In stanza two, this style and technique is repeated [indeed it is repeated throughout the poem] with the words “you were moon’s eye to me,” which in a sense, is a typically Caribbean turn of phrase, but also one that is difficult to grasp the meaning. We are left thinking if Nichols is referring to the light that the moon shines in a darkened world, or even the way that in dark times, her mother was always the one she could turn to, as she pulled you towards her for comfort in times of need. With the words “pull and grained and mantling” this difficulty continues because they are deliberate attempts to use the actions and description of the moon to make the mother shine as much in the firmament of her memory.

And if this is not enough, Nichols continues the honouring of her mother’s memory by sharing these positive emotions in ways that show just how much she loves her mother. She says in stanza three that her mother was to her like a “sunrise” in that she was “warm and streaming” with love and affection. Clearly, this is a positive emotion being shared and one that reflects the nature of their relationship together.

But then, Nichols goes one step further and uses imagery from the Caribbean that she remembers and she merges them into this description of her mother. She says “you were the fishes red gill to me” reflecting something of the colour of her homeland. Coupled with the idea that her mother was “the flame tree’s spread” to her as well as the smells and images of food, what is created is an image of a mother who is simply supreme in her memory. It is this positive image of the mother that makes this poem extremely effective in portraying such a positive emotion as love for one’s mother.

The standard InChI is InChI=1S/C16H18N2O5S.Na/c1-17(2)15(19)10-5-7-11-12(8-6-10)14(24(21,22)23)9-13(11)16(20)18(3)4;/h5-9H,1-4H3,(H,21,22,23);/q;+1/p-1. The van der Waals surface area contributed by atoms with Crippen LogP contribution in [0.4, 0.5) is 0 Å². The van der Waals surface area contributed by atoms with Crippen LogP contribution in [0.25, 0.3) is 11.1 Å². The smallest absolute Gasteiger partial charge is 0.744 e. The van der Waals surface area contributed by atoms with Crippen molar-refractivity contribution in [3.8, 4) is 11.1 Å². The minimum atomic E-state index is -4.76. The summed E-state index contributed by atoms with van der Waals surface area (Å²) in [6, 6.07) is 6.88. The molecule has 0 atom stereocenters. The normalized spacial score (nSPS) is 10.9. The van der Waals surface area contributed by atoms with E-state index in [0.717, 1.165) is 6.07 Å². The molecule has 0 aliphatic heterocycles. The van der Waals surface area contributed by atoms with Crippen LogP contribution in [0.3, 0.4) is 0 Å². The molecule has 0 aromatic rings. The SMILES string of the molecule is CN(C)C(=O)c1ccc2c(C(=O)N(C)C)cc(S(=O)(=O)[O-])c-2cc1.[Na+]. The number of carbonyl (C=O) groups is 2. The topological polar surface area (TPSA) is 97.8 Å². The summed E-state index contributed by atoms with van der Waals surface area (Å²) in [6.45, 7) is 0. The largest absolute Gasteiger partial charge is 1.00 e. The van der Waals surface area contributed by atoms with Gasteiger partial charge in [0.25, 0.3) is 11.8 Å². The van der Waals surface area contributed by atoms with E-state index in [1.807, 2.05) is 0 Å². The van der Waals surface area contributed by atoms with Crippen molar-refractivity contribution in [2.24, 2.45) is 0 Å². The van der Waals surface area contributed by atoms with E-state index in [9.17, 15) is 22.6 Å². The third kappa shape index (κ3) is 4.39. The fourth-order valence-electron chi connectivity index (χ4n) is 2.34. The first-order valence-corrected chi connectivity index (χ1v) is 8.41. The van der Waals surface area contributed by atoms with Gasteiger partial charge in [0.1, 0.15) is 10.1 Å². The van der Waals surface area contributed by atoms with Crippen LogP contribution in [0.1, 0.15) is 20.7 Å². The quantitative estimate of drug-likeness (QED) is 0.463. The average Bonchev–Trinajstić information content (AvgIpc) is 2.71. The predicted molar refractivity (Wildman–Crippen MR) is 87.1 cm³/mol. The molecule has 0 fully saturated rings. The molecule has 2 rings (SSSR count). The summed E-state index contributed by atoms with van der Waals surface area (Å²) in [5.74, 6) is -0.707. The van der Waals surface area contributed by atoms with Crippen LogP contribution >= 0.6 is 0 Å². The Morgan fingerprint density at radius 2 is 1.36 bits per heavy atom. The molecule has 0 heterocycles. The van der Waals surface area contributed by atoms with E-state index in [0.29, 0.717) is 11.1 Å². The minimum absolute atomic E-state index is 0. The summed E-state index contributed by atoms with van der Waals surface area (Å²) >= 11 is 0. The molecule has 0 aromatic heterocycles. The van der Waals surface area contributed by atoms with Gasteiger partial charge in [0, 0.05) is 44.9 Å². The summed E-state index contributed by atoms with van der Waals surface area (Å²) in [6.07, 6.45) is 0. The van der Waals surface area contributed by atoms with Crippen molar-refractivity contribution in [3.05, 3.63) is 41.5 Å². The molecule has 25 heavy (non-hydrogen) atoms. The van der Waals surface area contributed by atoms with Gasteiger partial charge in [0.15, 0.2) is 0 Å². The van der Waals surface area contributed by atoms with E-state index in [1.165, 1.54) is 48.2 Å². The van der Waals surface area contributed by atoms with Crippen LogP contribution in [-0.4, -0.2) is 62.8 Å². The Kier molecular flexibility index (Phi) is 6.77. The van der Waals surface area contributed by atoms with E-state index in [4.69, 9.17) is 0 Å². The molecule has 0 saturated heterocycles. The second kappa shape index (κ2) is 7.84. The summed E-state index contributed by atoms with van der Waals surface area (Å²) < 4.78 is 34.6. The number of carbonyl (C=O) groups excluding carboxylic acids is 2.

And just as we get to the end of the poem, we see one piece of advice that is given to the young Grace Nichols. She shares how her mother once told her to “go to your wide futures,” when she was young. Living in Guyana in the Caribbean, a poor island in that region, life would not have been easy, but Nichols describes her mother in such a positive way that the reader is left with an equally positive image of her homeland as well.

The use of that one element of advice from the mother at the end is the thing that for me, makes this poem such a lovely, positive poem in that her mother wanted when she was alive the very best for all her children and was prepared to tell them all to go out into the world and grasp hold of the nettle of life with gusto, searching and achieving anything they hoped for even though she knew that this may separate her from her children. As a parent myself, I want the very best for both my children and rejoice when they succeed in something or another, so when I read a poem like this I am left thinking just how much I can relate to its content. As a song of praise to her mother, it is simply stunning. As a way of expressing her emotions for and toward her mother, it is equally effective.